This is not to suggest that the interests of the defendants must be sacrificed in the name of national security. In the present case, the government has provided this court with "parallel" and "partially" parallel information, as well as admissions; it is possible to place the information from the foreign source alongside the substitute and identify any inadequacies. Compare with United States v. Alderman, 394 U.S. 165, 182, 89 S. Ct. 961, 971, 22 L. Ed. 2d 176 (1969) (such a comparison not possible when determining the subtle issue of "tainted conversations").
This manner of presentation leads this court to believe that ex parte, in camera review will not prejudice the defendant. Taglianetti v. United States, 394 U.S. 316, 317-18, 89 S. Ct. 1099, 1100-1101, 22 L. Ed. 2d 302 (1969) (task is not "too complex," or "margin of error too great" to prohibit in camera judgment of trial court).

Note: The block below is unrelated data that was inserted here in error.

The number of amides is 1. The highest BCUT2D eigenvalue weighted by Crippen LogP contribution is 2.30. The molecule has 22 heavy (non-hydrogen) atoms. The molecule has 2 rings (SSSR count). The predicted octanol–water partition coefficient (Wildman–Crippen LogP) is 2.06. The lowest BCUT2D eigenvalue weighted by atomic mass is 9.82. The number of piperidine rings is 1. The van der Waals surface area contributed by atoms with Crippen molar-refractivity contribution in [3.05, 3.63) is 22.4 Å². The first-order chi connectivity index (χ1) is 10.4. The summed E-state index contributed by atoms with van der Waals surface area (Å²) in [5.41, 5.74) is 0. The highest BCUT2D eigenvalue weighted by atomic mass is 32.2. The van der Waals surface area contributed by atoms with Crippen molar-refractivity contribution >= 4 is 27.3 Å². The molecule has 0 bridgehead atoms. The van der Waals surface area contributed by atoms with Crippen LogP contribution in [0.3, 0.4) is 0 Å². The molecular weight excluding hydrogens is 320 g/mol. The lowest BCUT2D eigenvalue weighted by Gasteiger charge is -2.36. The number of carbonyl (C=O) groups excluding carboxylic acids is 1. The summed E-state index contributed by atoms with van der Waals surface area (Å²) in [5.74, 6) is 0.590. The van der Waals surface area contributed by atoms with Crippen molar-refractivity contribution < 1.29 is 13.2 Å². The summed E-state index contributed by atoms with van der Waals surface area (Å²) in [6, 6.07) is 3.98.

3. Assessing the Defendants' Need for Discovery
Defendants' right to discover documentary material controlled by the government rests on two grounds: the constitutional right to discover exculpatory evidence, as developed in Brady v. Maryland, 373 U.S. 83, 83 S. Ct. 1194, 10 L. Ed. 2d 215 (1963), and the statutory right to documents which are material to the preparation of the defense, Fed.R.Crim.P. 16(a)(1)(C).